Ferenc Puskás Stadion – Budapest, Hungary

11 Apr

Debrecen – 1

PSV Eindhoven – 2

Europa League Group I – 21st October 2010

On my trip around Europe last year, I used a variety of transportation to get around, the worst was a random Thursday – with a train from Zagreb in Croatia to Budapest in Hungary, which was seven hours long.

The train was long and relatively painful, stopping at a bazillion stops as soon as we crossed the Hungarian border, in one of those classic trains last seen in TV adaptations of Agatha Cristie novels. I can see why a lot of people died on these trains, not because they were brutally murdered, it was because they were dying of heat exhaustion. Sharing my cab with two old guys and 3 other young nubile Hungarian girls (which – unfortunately – didn’t speak a word of English), meant that 7 hours from Zagreb to Hungary were tough. I wish I flew.

The reason to go to Hungary? Not only because I wanted to explore one of the most beautiful cities in Central Europe, but on top of that I was meeting Danny Last of European Football Weekends, to experience why grown men from all over Europe meet up in a random part of the world to watch a game of football where they have no emotional investment. The game was Debrecen vs PSV in the Europa league.

Despite being the Europa League, tickets were stupidly reasonable and available on the door, of 3000 Hungarian Florints (less than £5). I arrived in Budapest at around 5pm, 3 hours before kickoff. Still in those three hours I had to avoid the scammers at the station, find the hostel, check in, find the stadium, get tickets, get some food & optinonally – get pissed.

Luckily I managed most of this (bar the getting pissed) within two hours. Unfortunately, I also pined for the warmth of the stuffy Hurcule Poirot train & the three hot girls from earlier that day, with temperatures on the ridiulously low side of Baltic. Also, Hungarian football is gleefully undercommercialised, with only a small selection of scarves for sale. Unfortuantely, they haven’t learnt the ability to serve hot food & drink, with a sugary pretzels, coca cola, popcorn & seeds. Yes, seeds. It’s like if Gillian McKeith did football food.

The PSV Contingient.

Inside the stadium there was a similar choice, but to be honest, we didn’t care. After taking my seat in the cheap seats behind the goal, with zero protection from the elements. We were greeted to a fabulous open top stadium, the kind familiar with those old enough to remember the Communist Olympics in the 70’s & 80’s. The Puskas Ferenc Stadium is a wonderful old multi purpose stadium, with colluseum like seating, an old scoreboard (which works fantastically), a minimum corporate area, a needless athletics track, and girraffe esque floodlights.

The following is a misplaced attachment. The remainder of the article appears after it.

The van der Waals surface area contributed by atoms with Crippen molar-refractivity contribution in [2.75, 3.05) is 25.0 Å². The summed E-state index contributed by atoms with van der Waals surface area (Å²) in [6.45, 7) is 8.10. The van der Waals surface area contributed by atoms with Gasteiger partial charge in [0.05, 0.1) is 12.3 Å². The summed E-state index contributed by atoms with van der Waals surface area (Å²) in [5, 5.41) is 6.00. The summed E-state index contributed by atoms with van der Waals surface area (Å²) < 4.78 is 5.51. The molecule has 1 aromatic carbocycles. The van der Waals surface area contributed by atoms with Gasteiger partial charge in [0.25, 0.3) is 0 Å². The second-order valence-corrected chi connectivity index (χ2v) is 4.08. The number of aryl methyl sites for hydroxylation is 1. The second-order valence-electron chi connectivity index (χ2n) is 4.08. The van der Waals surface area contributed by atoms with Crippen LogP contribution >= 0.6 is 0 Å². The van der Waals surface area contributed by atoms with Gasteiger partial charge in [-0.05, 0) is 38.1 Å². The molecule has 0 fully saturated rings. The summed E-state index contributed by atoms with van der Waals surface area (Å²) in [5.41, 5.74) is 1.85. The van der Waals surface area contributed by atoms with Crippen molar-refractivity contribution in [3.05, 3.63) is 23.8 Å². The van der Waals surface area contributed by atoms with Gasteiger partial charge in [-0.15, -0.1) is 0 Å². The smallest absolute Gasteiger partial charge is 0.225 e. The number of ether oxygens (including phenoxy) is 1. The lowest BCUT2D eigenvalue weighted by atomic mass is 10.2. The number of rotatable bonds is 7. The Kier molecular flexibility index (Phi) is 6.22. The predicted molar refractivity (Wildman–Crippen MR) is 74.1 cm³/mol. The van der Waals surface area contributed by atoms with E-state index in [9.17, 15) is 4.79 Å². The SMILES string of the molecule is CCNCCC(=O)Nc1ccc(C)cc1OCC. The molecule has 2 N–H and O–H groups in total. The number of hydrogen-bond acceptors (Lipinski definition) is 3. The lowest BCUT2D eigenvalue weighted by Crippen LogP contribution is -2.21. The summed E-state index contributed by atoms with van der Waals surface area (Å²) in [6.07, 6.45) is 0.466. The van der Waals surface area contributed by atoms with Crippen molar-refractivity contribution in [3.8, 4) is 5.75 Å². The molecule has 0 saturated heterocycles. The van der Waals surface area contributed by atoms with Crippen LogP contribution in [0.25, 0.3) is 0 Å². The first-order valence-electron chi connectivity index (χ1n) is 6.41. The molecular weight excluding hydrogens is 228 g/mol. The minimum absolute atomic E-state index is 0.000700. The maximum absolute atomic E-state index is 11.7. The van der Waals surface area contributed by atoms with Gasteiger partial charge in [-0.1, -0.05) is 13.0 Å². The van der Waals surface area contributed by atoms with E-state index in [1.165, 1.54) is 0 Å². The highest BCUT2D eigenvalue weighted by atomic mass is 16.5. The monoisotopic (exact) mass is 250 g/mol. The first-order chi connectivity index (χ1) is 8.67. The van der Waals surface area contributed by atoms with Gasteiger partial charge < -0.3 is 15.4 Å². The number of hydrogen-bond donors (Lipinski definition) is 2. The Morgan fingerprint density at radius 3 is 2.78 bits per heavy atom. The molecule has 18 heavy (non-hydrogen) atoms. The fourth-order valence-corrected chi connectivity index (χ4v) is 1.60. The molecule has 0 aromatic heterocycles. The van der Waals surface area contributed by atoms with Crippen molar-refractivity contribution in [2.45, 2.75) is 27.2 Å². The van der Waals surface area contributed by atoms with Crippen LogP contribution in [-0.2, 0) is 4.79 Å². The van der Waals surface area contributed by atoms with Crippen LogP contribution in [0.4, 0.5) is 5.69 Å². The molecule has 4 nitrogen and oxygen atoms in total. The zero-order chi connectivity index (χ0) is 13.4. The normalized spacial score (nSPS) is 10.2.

Unfortunately, they couldn’t fill it with mad Debrecen fans, but as well as the European Football Weekends lot (who also occupied the cheap seats behind the goal), the PSV fans (occupied to our left, and it was reported that they coached from Eindhoven, which I found the day after to not be the case), and the Debrecen fans in a sweeping wave to the right of us culminating in a manic support opposite us – what they lacked in numbers (18000 being the official attendance, doubt it to be completely honest), they made up with fine voice.

The non existant roof came off half way through the first half, when Mijadinoski – after a period of Debrecen pressure – nodded the home team in the lead. The crowd erupted, before returning to the glorious state of noise. The coach tripping PSV fans couldn’t compete. They couldn’t compete 5 minutes after the goal when Orlando Engelaar scored from distance to equalise for PSV. These Debrecen fans were still singing their guts out. After 45 minutes, 1-1.

Normal games, at half time, we’d explore the ground & concession stands, but there weren’t any. So instead all we did was take photos off our scarves & us at the stadium. At Debrecen vs. PSV in a positively Baltic Thursday night in October – we were there.

PSV attacked for large swathes of the second half.

PSV kicked off the second half with a more attacking formation, and it paid off with more pressure, the second half was all PSV, and they duely scored with the Hungarian Balázs Dzsudzsák on the 70th minute. Following this, PSV became more defensive, but they had nothing to worry about. Debrecen fans were still in fantastic voice, singing the whole game and well into the final minutes. Bless the Eindhoven boys, but they couldn’t be heard.

Not a good day for Debrecen

Following the final whistle, we returned to where the EFW Oktoberfest hotel – the Hotel Arena, to which I met fans from all over Europe (the best being a Royal Antwerp fan – we shared stories on Colwyn Bay‘s captain fantastic Damien Allen), before retiring back to my hostel for a good night sleep.

 

Unfortunately, a monumental fuckup meant I couldn’t attend the rest of the weekend’s festivities, but I really enjoyed my second ever match abroad.

About Rhys Wynne

Rhys Wynne is the editor & creator of You're Supposed To Be At Home. For his sins, he is a Colwyn Bay & Liverpool fan, and a serial blog creator. You can follow Rhys on twitter here.

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